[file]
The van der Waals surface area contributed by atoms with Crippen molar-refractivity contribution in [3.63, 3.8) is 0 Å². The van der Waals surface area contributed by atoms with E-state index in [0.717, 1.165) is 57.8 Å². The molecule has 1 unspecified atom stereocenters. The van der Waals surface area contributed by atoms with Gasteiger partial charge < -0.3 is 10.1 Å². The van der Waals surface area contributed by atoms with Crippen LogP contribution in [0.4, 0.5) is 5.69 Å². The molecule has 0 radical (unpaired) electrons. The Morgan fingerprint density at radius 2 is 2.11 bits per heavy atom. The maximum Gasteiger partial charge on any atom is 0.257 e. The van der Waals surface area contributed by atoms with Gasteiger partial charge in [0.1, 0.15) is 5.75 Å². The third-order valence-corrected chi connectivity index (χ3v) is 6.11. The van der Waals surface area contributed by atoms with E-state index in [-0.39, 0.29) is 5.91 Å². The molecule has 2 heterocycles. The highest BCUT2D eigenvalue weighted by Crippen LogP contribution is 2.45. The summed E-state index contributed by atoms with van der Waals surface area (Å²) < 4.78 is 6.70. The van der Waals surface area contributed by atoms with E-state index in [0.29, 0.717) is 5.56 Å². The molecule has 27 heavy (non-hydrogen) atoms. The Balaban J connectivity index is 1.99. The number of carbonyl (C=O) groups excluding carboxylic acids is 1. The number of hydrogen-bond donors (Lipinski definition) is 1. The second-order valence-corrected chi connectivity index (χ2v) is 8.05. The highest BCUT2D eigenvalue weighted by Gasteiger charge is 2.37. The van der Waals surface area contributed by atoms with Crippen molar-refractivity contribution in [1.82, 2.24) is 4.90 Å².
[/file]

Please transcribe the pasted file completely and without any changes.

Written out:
The van der Waals surface area contributed by atoms with Crippen molar-refractivity contribution in [3.63, 3.8) is 0 Å². The van der Waals surface area contributed by atoms with E-state index in [0.717, 1.165) is 57.8 Å². The molecule has 1 unspecified atom stereocenters. The van der Waals surface area contributed by atoms with Gasteiger partial charge < -0.3 is 10.1 Å². The van der Waals surface area contributed by atoms with Crippen LogP contribution in [0.4, 0.5) is 5.69 Å². The molecule has 0 radical (unpaired) electrons. The Morgan fingerprint density at radius 2 is 2.11 bits per heavy atom. The maximum Gasteiger partial charge on any atom is 0.257 e. The van der Waals surface area contributed by atoms with Gasteiger partial charge in [0.1, 0.15) is 5.75 Å². The third-order valence-corrected chi connectivity index (χ3v) is 6.11. The van der Waals surface area contributed by atoms with E-state index in [-0.39, 0.29) is 5.91 Å². The molecule has 2 heterocycles. The highest BCUT2D eigenvalue weighted by Crippen LogP contribution is 2.45. The summed E-state index contributed by atoms with van der Waals surface area (Å²) < 4.78 is 6.70. The van der Waals surface area contributed by atoms with E-state index in [0.29, 0.717) is 5.56 Å². The molecule has 27 heavy (non-hydrogen) atoms. The Balaban J connectivity index is 1.99. The number of carbonyl (C=O) groups excluding carboxylic acids is 1. The number of hydrogen-bond donors (Lipinski definition) is 1. The second-order valence-corrected chi connectivity index (χ2v) is 8.05. The highest BCUT2D eigenvalue weighted by Gasteiger charge is 2.37. The van der Waals surface area contributed by atoms with Crippen molar-refractivity contribution in [1.82, 2.24) is 4.90 Å².